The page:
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I've seen this notation used a lot, and I was wondering, is there is any notable difference between these two notations?

  property: 0;


  property: 0px;

I use property: 0px; all the time, as I find it cleaner looking, but I'm not really sure if the browser interprets 0px differently than 0.

Does anyone know which one is better or correct? Thanks!

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Good question, and earlier than this probable duplicate:, but that one has a better answer, quoting the spec. – goodeye Jan 13 '12 at 4:09

Unit identifiers are optional, but there is no noted performance increase (although you are saving two characters).

According to the W3C CSS 2.1 Specification for Syntax and basic data types:

The format of a length value (denoted by <length> in this specification) is a <number> (with or without a decimal point) immediately followed by a unit identifier (e.g., px, em, etc.). After a zero length, the unit identifier is optional.

(Emphasis mine)

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Doubt you really save 2 bytes when GZIP compression is active. It's a matter of what you are feeling comfortable with, to me. Some CSS Linters might dislike 0px, though. – Manuel Arwed Schmidt Mar 21 '15 at 14:30

they are the same, the browser interprets both as 0, say go with whatever is more readable for you.

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Is there a 'correct' or standards-compliant choice? I know you can't write border: 3 solid, as there are no units, but are there any web standards on zero? – Blender Nov 30 '10 at 20:53
As I mention in my answer, it's because they're all identical: zero times anything is still zero, whether you're multiplying by the size of a pixel, an em, an ex, or by percentage. – AgentConundrum Nov 30 '10 at 20:55
Not sure what you mean by web standards but "margin: 10px 0 0 10px" works fine, as does "border: 0" meaning you can use zero as an equivalent of "none". – Tom Nov 30 '10 at 20:57
@blender Check my answer below for the web standards with a link to documentation. – Chris Bier Jan 22 '14 at 19:56
-1 for an answer with arguable content without any reference, links or rationale. please either back up your opinion with data or clearly state it's just your opinion, not factual information. – vaxquis Apr 26 '14 at 20:48
up vote 10 down vote accepted

While the unit is optional when the value is 0, I tend to leave it in, as I can then tweak the values with Chrome's Developer Tools by clicking on the value and pressing the up/down arrow keys. Without a unit, that isn't really possible.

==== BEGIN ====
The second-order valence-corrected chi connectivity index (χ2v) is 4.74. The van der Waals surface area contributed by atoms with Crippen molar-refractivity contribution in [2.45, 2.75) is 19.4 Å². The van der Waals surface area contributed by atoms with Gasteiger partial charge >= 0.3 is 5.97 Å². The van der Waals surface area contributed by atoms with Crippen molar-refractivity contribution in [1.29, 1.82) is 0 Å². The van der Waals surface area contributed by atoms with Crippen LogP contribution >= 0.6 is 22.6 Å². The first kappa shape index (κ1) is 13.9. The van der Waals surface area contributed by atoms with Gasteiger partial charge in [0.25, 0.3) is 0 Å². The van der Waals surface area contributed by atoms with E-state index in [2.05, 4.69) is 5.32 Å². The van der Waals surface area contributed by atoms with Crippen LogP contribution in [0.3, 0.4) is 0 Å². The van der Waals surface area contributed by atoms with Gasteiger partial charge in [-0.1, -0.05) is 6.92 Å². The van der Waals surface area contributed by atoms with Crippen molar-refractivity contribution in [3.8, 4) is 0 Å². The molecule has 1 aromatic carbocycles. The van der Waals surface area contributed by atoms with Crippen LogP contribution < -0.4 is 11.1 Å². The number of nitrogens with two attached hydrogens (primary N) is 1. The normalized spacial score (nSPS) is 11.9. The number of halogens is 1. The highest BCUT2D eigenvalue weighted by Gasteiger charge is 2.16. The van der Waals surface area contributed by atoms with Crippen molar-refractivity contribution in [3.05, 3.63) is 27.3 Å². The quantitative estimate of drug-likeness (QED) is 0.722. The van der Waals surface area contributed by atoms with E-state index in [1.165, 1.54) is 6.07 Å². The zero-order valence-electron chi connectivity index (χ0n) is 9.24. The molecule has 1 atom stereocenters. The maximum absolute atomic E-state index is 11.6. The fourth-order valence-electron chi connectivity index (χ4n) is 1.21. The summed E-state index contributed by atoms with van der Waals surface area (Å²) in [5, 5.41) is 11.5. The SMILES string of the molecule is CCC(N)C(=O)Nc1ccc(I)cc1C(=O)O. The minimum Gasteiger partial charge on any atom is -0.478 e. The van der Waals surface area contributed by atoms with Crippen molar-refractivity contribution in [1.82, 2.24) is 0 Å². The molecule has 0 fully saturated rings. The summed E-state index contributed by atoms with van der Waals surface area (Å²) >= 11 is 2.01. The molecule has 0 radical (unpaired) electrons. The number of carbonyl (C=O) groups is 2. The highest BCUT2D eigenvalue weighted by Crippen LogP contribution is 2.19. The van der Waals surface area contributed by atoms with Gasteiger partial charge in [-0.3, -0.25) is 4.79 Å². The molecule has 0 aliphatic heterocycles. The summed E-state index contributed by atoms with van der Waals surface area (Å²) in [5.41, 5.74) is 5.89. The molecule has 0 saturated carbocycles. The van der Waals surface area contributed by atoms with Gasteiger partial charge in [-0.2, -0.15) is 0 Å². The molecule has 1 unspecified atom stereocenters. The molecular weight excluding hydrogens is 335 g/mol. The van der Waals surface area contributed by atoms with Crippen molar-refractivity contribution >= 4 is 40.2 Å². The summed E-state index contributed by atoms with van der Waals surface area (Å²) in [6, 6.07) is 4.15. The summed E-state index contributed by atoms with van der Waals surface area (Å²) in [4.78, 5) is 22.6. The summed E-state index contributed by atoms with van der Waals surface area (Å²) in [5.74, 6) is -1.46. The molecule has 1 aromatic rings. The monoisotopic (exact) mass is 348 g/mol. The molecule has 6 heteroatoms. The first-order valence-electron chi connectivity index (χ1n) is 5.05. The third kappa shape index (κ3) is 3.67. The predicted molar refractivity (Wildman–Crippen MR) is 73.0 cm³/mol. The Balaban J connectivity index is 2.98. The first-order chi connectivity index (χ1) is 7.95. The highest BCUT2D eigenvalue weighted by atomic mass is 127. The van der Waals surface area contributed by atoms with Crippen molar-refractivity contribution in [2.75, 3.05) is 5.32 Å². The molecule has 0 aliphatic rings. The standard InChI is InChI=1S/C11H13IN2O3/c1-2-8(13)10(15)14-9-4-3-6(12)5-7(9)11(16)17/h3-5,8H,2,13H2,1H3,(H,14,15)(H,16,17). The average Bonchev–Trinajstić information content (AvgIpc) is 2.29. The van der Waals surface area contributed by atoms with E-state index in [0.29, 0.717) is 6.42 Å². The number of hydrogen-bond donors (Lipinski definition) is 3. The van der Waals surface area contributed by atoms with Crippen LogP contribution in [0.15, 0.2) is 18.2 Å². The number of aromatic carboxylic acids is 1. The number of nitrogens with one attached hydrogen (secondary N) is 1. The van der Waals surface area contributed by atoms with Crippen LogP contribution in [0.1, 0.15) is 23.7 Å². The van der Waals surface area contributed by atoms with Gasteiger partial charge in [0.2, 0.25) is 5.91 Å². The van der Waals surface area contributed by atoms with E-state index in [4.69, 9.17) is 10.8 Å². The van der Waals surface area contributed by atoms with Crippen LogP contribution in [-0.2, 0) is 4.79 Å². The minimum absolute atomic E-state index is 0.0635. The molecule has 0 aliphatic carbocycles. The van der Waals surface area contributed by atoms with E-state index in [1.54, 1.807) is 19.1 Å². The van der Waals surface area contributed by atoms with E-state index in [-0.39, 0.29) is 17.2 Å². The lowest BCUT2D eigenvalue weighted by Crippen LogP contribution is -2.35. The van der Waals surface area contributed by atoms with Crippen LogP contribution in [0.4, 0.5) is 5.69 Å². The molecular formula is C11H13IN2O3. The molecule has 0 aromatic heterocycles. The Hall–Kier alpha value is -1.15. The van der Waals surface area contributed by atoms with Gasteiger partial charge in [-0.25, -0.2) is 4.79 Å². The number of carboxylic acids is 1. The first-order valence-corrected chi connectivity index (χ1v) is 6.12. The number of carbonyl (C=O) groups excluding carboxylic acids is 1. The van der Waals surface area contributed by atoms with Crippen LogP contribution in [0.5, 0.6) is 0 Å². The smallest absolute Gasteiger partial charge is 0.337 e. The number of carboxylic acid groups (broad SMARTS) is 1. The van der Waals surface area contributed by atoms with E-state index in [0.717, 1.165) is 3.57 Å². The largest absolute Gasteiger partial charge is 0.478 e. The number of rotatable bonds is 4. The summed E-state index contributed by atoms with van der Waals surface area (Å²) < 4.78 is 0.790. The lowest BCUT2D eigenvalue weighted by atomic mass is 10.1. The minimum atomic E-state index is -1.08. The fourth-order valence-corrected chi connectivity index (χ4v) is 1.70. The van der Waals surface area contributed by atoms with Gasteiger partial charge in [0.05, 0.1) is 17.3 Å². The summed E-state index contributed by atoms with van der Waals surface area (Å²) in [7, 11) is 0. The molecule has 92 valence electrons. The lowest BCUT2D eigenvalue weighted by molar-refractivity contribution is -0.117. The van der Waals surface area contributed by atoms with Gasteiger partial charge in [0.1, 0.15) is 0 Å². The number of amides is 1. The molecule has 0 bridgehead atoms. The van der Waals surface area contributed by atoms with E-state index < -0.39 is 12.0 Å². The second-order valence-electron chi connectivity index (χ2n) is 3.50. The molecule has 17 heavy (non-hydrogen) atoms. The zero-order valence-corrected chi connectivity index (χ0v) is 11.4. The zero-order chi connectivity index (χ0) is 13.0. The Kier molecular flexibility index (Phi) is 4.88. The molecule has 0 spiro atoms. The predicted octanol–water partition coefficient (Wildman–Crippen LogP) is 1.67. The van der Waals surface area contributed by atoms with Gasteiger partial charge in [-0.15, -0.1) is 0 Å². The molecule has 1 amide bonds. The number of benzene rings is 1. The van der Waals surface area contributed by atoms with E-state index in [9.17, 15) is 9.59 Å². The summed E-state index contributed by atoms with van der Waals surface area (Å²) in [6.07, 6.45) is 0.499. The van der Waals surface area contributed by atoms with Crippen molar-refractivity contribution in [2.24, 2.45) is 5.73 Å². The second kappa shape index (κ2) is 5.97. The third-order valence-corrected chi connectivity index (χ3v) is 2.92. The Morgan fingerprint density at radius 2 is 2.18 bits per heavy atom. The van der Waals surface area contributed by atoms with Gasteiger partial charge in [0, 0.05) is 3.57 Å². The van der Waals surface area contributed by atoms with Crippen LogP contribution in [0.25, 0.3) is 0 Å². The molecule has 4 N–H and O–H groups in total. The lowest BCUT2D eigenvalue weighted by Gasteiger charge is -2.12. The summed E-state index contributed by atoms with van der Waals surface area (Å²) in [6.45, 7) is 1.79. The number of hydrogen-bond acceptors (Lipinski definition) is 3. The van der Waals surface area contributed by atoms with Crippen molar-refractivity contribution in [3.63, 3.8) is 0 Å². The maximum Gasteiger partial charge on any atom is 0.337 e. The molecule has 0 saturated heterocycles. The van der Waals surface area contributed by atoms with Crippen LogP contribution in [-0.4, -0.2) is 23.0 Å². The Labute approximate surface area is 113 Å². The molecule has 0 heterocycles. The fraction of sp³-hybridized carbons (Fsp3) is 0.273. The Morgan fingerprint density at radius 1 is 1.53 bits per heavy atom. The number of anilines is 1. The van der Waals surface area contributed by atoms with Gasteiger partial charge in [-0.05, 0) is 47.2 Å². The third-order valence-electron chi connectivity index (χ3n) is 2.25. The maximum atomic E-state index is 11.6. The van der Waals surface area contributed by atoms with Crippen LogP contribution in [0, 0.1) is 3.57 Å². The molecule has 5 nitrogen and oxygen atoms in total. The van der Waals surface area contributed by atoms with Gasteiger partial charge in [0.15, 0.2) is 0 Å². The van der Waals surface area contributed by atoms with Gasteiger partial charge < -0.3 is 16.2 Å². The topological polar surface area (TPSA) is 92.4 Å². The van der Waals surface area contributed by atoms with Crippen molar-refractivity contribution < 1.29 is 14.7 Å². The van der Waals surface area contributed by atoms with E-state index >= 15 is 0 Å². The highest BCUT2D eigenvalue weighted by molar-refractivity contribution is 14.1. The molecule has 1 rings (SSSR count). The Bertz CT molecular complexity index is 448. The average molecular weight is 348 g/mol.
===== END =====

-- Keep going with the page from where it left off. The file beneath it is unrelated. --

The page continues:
Also, CSS minifiers strip the units off of 0 values anyways, so it won't really matter in the end.

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+1 for observing that minifiers know about this, and that theres functionality to be had by including them. – Graham P Heath Mar 6 '15 at 15:31

Zero of anything is zero. 0px = 0% = 0em = 0pt = 0

Most people leave the unit off because it is simply unnecessary clutter.

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As far as I'm aware there is no difference between them, since 0px = 0em = 0ex = 0% = 0. It's purely up to you, as the developer, to decide what you like best (unless you have corporate coding standards that you need to follow, of course).

From most of the code samples I've seen, most people use the unitless version. To me, it just looks cleaner. If you're pushing a significant amount of data (say, if you're Google), those two bytes can add up to a lot of bandwidth, especially since you're quite likely to repeat them multiple times in your stylesheet.

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I'f you're pushing a significant amount of data (like if you're Google), you had better be using minification tools that do this for you :p – John Kurlak Sep 27 '12 at 21:16

Zero pixels is equal to zero inches and zero meters and so forth. 0 is all you need.

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For a moment there I was going to down vote your post because I was thinking your statement about 0 pixels being equal to 0 inches, and so on was false. :) Because in my mind I was thinking how can that be? they are different units. – Web_Designer Mar 30 '11 at 21:58

I personally find 0 cleaner than 0px. That's two extra characters that can add up. Why add extra bytes when you don't need to. I have see padding: 0px 0px 0px 0px which can easily be expressed as padding: 0 way too often.

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As the others say, it doesn't really matter if its 0, though I choose to add the measurements to all of my values so anyone else looking at my CSS files can gauge what measurements they're likely to deal with elsewhere.

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